E-mail & the Web
When someone checks e-mail, their software sends a username
(or mailbox name) and password to a server that might look something
like those shown here (many I.S.P.'s use multiple servers to
balance the load that can be placed on them at peak moments).
It figures out which of the thousands (or millions) of mailboxes
is theirs, and whether it contains anything, then responds accordingly.
All in a couple of seconds. Pretty amazing, when you really
think about it. But reliable access to e-mail is probably the
most important service an I.S.P. provides.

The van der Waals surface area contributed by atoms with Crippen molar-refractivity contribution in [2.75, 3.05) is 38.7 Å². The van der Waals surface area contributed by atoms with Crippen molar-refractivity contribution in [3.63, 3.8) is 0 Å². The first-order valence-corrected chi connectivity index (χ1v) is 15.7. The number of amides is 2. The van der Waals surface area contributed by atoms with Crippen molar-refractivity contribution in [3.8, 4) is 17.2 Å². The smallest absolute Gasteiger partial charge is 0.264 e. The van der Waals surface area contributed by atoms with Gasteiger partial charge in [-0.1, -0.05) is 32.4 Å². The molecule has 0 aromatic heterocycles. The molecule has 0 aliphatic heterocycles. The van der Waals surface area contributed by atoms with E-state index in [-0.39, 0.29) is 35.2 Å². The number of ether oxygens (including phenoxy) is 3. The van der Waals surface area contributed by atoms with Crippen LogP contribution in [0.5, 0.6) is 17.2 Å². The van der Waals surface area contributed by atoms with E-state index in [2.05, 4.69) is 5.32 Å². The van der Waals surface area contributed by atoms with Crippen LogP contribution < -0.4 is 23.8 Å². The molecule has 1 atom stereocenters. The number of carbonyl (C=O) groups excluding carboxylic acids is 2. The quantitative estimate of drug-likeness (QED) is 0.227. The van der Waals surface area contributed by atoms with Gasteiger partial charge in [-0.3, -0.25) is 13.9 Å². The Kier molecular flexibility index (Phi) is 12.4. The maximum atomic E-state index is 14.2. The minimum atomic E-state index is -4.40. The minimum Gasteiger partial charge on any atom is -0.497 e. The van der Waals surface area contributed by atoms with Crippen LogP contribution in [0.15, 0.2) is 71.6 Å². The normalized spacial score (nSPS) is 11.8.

As for the World Wide Web, most of the sites you visit do not reside
on your I.S.P.'s servers, they merely provide you with connectivity
to them. Just the same, the I.S.P. likely has servers like the ones
shown here that contain the I.S.P.'s web site, and those of their users,
as well as any web hosting clients they might have. Thousands, if not
millions, of racks similar to the one shown exist all over the world,
and form the World Wide Web.
While, for many people, the Internet is just e-mail and the web, we
haven't seen the service that costs the most to provide: Usenet newsgroups.